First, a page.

SYE Presentations - Spring 14

On Wednesday April 30th,  six students presented overviews of their senior-year research projects to an attentive audience of students and faculty in Carnegie 10.  After the presentations refreshments were served and the lively discussion of the question and answer period continued.

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Below are the summary of the presentations:

Amelie Amblard                                                                      Advisor: Dr. Roy C. Caldwell

L’immigration Africaine en France a Travers le Cinema

This SYE is a film based research project, incorporating three movies: Intouchables, De l’autre côté du périph’, and La Cité Rose. It’s divided into two main sections, which include the history of African immigration in France, followed by an analysis of the three films. The primary arguments are subject to the relationships between the immigrants of the periphery and the rich white Parisians. Each film depicts a different perspective on these so called biracial relationships, whether they are amicable or intimate. Intouchables touches largely on the stereotypical African immigrant, seen as a delinquent, with a larger than life personality. He is capable of making his paraplegic employer come out of his depression, and see life’s true meaning again by introducing him to a different culture and lifestyle. This movie was based on a true story, and reworked from a previously made film. The second, De l’autre côté du périph’, is another film that incorporates pejorative stereotypes of the periphery and their habitants, creating a severe divide between the city and the outskirts. Contrarily to the two previous films, La Cité Rose focuses on a positive view of the Parisian suburbs, with working biracial relationships and minimal racism. These three films represent the various views of how the rich white Frenchmen from Paris perceive the suburbs, which mainly consist of African immigrants.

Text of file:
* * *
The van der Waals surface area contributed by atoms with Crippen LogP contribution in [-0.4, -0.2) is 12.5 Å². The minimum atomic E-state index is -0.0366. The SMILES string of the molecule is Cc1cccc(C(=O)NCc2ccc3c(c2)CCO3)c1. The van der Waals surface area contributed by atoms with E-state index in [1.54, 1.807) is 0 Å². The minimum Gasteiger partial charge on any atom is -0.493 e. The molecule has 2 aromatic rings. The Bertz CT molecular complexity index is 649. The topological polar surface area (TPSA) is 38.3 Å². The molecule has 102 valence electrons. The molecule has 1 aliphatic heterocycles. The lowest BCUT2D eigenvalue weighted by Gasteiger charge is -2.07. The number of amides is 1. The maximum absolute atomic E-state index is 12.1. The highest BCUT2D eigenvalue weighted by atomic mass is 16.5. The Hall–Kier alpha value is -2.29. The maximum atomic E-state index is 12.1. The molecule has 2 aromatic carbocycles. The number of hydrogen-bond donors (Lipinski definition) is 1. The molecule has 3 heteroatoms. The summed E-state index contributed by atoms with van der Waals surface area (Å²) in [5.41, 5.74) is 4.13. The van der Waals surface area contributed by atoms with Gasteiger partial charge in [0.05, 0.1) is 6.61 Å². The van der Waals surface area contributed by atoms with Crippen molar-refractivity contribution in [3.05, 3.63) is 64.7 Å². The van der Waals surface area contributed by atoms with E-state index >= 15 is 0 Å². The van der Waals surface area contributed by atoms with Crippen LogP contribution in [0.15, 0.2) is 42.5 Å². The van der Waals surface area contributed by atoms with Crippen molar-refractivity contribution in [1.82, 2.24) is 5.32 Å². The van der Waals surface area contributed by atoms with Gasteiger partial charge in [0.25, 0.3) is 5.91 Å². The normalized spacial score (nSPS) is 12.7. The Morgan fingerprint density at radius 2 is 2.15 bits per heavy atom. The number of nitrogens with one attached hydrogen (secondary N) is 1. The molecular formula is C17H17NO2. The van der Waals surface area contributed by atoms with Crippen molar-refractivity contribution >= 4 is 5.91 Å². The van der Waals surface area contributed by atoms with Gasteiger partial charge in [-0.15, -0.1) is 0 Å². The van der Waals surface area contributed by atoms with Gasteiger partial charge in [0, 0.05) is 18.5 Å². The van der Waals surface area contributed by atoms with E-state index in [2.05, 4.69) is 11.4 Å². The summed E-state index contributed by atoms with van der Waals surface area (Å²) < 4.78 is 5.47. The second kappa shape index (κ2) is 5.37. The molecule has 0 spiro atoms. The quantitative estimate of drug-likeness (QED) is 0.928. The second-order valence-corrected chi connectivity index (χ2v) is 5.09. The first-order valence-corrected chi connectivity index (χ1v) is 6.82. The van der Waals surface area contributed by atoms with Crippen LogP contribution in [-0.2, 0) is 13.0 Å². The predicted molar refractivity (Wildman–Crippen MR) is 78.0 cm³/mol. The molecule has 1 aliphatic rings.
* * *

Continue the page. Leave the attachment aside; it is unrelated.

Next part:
C. Parker Benedict                                                                         Advisor: Dr. Marina Llorente

The Reemergence of the Indigenous Mayan Voice in Literature: 

An Analysis of the Writings of Miguel Ángel Asturias

In my thesis I propose that Leyendas de Guatemala and Hombres de maíz, two works written by Guatemalan author Miguel Ángel Asturias, represent the reemergence of the indigenous Mayan perspective in modern literature.  Following the conquest of the America’s, the dominant narrative voice throughout the world reflected the viewpoints of Europeans.  Through his writing Asturias helps to regain the collective memory of the indigenous Mayan people in Guatemala and rewrite history from the Mayan perspective.  His works represent the first texts to express the indigenous Mayan perspective and voice since the writing of the Popol Vuh and Los libros de Chilam Balam in the 16th and 17th centuries.  In my analysis of Leyendas de Guatemala and Hombres de maíz I have found that the narrative voice of Asturias, along with the incorporation of Mayan beliefs and myths, demonstrate the reemergence of the indigenous perspective in literature.


Tasha Cornell-Roberts                                                               Advisor: Dr. Marina Llorente

Education as the Great Un-Equalizer: A Comparison of the

Education Systems in Argentina and Chile

My independent study focuses on the education systems in Chile and Argentina and how they compare and contrast to one another. The education systems in both countries have unique characteristics, and their history has affected how each system has evolved into what it is today. Despite having a similar historical trajectory, each country now has very distinct education systems. Argentina boasts a system that has free and universal education through the tertiary level, whereas Chile is stuck in a system that is mainly privatized, resulting from the neoliberal changes that were institutionalized during the military dictatorship in the 1980’s. As a result of these changes, Chile has seen vast inequality being produced by the education system, and access to quality education is low. These problems have recently caused major discontent among the students, and since 2011 they have been mobilizing in attempts to change the system. Last summer I was lucky enough to be able to travel to Chile to study this movement for educational equality. While I was in Chile I interviewed eleven students, professors and movement leaders. My paper incorporates the thoughts and perceptions of many of the students that I interviewed.  While containing more information on Chile and the current student movement, this independent study synthesizes Argentina and Chile and how each of their education systems impacts their respective societies. 


Amy Cymerman                                                                              Advisor: Dr. Eloϊse Brezault

The Art of Fitting in In French Society